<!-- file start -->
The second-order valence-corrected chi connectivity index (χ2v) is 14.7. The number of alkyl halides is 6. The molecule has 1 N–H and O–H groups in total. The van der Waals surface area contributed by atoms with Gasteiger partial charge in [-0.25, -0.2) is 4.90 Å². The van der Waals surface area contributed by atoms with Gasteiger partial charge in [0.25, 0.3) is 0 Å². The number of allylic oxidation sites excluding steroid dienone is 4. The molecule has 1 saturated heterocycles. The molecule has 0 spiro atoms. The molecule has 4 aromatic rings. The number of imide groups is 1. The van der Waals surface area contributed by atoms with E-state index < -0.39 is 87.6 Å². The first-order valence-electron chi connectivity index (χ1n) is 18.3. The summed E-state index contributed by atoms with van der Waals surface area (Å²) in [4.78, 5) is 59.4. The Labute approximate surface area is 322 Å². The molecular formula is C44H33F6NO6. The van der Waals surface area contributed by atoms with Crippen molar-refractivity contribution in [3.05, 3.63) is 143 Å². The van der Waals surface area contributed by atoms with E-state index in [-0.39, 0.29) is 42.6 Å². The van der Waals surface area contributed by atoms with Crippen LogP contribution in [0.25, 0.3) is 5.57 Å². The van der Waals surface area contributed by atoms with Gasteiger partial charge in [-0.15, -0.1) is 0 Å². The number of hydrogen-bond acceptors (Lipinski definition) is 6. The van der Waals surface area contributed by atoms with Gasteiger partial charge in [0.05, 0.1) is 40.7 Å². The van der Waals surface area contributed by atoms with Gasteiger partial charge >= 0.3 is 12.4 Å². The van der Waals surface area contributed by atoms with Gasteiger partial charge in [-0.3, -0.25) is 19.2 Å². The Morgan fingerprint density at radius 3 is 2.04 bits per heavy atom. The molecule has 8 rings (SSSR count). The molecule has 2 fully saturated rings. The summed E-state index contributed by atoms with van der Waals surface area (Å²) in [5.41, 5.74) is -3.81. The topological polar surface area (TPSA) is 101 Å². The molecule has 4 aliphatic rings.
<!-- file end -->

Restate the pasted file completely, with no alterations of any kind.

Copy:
The second-order valence-corrected chi connectivity index (χ2v) is 14.7. The number of alkyl halides is 6. The molecule has 1 N–H and O–H groups in total. The van der Waals surface area contributed by atoms with Gasteiger partial charge in [-0.25, -0.2) is 4.90 Å². The van der Waals surface area contributed by atoms with Gasteiger partial charge in [0.25, 0.3) is 0 Å². The number of allylic oxidation sites excluding steroid dienone is 4. The molecule has 1 saturated heterocycles. The molecule has 0 spiro atoms. The molecule has 4 aromatic rings. The number of imide groups is 1. The van der Waals surface area contributed by atoms with E-state index < -0.39 is 87.6 Å². The first-order valence-electron chi connectivity index (χ1n) is 18.3. The summed E-state index contributed by atoms with van der Waals surface area (Å²) in [4.78, 5) is 59.4. The Labute approximate surface area is 322 Å². The molecular formula is C44H33F6NO6. The van der Waals surface area contributed by atoms with Crippen molar-refractivity contribution in [3.05, 3.63) is 143 Å². The van der Waals surface area contributed by atoms with E-state index in [-0.39, 0.29) is 42.6 Å². The van der Waals surface area contributed by atoms with Crippen LogP contribution in [0.25, 0.3) is 5.57 Å². The van der Waals surface area contributed by atoms with Gasteiger partial charge in [-0.15, -0.1) is 0 Å². The number of hydrogen-bond acceptors (Lipinski definition) is 6. The van der Waals surface area contributed by atoms with Gasteiger partial charge in [0.05, 0.1) is 40.7 Å². The van der Waals surface area contributed by atoms with Gasteiger partial charge >= 0.3 is 12.4 Å². The van der Waals surface area contributed by atoms with Gasteiger partial charge in [-0.3, -0.25) is 19.2 Å². The Morgan fingerprint density at radius 3 is 2.04 bits per heavy atom. The molecule has 8 rings (SSSR count). The molecule has 2 fully saturated rings. The summed E-state index contributed by atoms with van der Waals surface area (Å²) in [5.41, 5.74) is -3.81. The topological polar surface area (TPSA) is 101 Å². The molecule has 4 aliphatic rings.